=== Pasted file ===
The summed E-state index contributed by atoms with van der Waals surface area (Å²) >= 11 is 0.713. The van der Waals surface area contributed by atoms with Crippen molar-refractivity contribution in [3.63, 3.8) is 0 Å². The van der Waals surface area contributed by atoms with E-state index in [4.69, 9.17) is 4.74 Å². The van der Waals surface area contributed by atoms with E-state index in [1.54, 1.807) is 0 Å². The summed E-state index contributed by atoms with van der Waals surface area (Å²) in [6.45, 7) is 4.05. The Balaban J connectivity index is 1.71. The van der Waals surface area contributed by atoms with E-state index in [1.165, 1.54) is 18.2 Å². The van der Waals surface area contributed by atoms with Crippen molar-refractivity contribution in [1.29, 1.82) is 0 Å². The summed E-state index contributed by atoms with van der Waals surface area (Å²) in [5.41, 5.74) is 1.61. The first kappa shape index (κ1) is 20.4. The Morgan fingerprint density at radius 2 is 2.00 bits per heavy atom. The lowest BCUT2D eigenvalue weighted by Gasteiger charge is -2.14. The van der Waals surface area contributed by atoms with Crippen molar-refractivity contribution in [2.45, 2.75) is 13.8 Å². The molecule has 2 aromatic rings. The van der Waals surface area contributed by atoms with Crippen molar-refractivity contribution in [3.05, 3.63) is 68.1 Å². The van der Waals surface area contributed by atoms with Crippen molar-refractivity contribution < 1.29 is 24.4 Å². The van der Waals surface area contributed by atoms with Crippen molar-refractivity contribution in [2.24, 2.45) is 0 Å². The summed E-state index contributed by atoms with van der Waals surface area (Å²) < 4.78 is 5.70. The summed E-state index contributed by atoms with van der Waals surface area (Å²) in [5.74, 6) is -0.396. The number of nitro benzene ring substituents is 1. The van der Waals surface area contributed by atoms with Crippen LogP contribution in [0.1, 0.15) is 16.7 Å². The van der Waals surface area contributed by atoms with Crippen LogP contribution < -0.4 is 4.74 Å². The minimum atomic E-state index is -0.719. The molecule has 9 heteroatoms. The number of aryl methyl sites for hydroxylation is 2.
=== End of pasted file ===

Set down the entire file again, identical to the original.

The summed E-state index contributed by atoms with van der Waals surface area (Å²) >= 11 is 0.713. The van der Waals surface area contributed by atoms with Crippen molar-refractivity contribution in [3.63, 3.8) is 0 Å². The van der Waals surface area contributed by atoms with E-state index in [4.69, 9.17) is 4.74 Å². The van der Waals surface area contributed by atoms with E-state index in [1.54, 1.807) is 0 Å². The summed E-state index contributed by atoms with van der Waals surface area (Å²) in [6.45, 7) is 4.05. The Balaban J connectivity index is 1.71. The van der Waals surface area contributed by atoms with E-state index in [1.165, 1.54) is 18.2 Å². The van der Waals surface area contributed by atoms with Crippen molar-refractivity contribution in [1.29, 1.82) is 0 Å². The summed E-state index contributed by atoms with van der Waals surface area (Å²) in [5.41, 5.74) is 1.61. The first kappa shape index (κ1) is 20.4. The Morgan fingerprint density at radius 2 is 2.00 bits per heavy atom. The lowest BCUT2D eigenvalue weighted by Gasteiger charge is -2.14. The van der Waals surface area contributed by atoms with Crippen molar-refractivity contribution in [2.45, 2.75) is 13.8 Å². The molecule has 2 aromatic rings. The van der Waals surface area contributed by atoms with Crippen molar-refractivity contribution in [3.05, 3.63) is 68.1 Å². The van der Waals surface area contributed by atoms with Crippen molar-refractivity contribution < 1.29 is 24.4 Å². The van der Waals surface area contributed by atoms with Crippen molar-refractivity contribution in [2.24, 2.45) is 0 Å². The summed E-state index contributed by atoms with van der Waals surface area (Å²) < 4.78 is 5.70. The summed E-state index contributed by atoms with van der Waals surface area (Å²) in [5.74, 6) is -0.396. The number of nitro benzene ring substituents is 1. The van der Waals surface area contributed by atoms with Crippen LogP contribution in [0.1, 0.15) is 16.7 Å². The van der Waals surface area contributed by atoms with Crippen LogP contribution < -0.4 is 4.74 Å². The minimum atomic E-state index is -0.719. The molecule has 9 heteroatoms. The number of aryl methyl sites for hydroxylation is 2.